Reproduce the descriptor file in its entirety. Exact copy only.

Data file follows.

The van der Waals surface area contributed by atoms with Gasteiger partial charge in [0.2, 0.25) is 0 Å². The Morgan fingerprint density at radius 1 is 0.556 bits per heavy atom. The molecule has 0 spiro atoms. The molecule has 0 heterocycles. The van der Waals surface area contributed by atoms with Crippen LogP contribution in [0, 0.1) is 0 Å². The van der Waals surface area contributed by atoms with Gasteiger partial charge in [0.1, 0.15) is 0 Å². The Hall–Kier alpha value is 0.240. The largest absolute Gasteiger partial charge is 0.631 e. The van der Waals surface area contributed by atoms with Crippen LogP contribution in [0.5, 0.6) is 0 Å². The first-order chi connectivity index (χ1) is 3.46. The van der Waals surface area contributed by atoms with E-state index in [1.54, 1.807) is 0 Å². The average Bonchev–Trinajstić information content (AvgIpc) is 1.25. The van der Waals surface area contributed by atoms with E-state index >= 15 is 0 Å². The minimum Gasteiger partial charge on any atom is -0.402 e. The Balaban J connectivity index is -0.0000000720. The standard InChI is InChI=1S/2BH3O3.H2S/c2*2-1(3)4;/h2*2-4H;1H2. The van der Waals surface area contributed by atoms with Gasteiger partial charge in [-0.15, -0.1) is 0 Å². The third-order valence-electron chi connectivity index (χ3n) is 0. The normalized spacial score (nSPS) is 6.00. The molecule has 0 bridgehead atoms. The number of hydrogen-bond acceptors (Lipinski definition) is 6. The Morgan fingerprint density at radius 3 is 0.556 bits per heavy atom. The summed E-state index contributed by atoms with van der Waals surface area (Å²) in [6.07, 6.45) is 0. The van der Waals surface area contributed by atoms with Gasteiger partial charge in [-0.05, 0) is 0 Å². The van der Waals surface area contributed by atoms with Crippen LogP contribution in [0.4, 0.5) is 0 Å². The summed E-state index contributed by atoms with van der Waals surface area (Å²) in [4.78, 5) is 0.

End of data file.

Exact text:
The van der Waals surface area contributed by atoms with Gasteiger partial charge in [0.2, 0.25) is 0 Å². The Morgan fingerprint density at radius 1 is 0.556 bits per heavy atom. The molecule has 0 spiro atoms. The molecule has 0 heterocycles. The van der Waals surface area contributed by atoms with Crippen LogP contribution in [0, 0.1) is 0 Å². The van der Waals surface area contributed by atoms with Gasteiger partial charge in [0.1, 0.15) is 0 Å². The Hall–Kier alpha value is 0.240. The largest absolute Gasteiger partial charge is 0.631 e. The van der Waals surface area contributed by atoms with Crippen LogP contribution in [0.5, 0.6) is 0 Å². The first-order chi connectivity index (χ1) is 3.46. The van der Waals surface area contributed by atoms with E-state index in [1.54, 1.807) is 0 Å². The average Bonchev–Trinajstić information content (AvgIpc) is 1.25. The van der Waals surface area contributed by atoms with E-state index >= 15 is 0 Å². The minimum Gasteiger partial charge on any atom is -0.402 e. The Balaban J connectivity index is -0.0000000720. The standard InChI is InChI=1S/2BH3O3.H2S/c2*2-1(3)4;/h2*2-4H;1H2. The van der Waals surface area contributed by atoms with Gasteiger partial charge in [-0.15, -0.1) is 0 Å². The third-order valence-electron chi connectivity index (χ3n) is 0. The normalized spacial score (nSPS) is 6.00. The molecule has 0 bridgehead atoms. The number of hydrogen-bond acceptors (Lipinski definition) is 6. The Morgan fingerprint density at radius 3 is 0.556 bits per heavy atom. The summed E-state index contributed by atoms with van der Waals surface area (Å²) in [6.07, 6.45) is 0. The van der Waals surface area contributed by atoms with Gasteiger partial charge in [-0.05, 0) is 0 Å². The van der Waals surface area contributed by atoms with Crippen LogP contribution in [0.4, 0.5) is 0 Å². The summed E-state index contributed by atoms with van der Waals surface area (Å²) in [4.78, 5) is 0.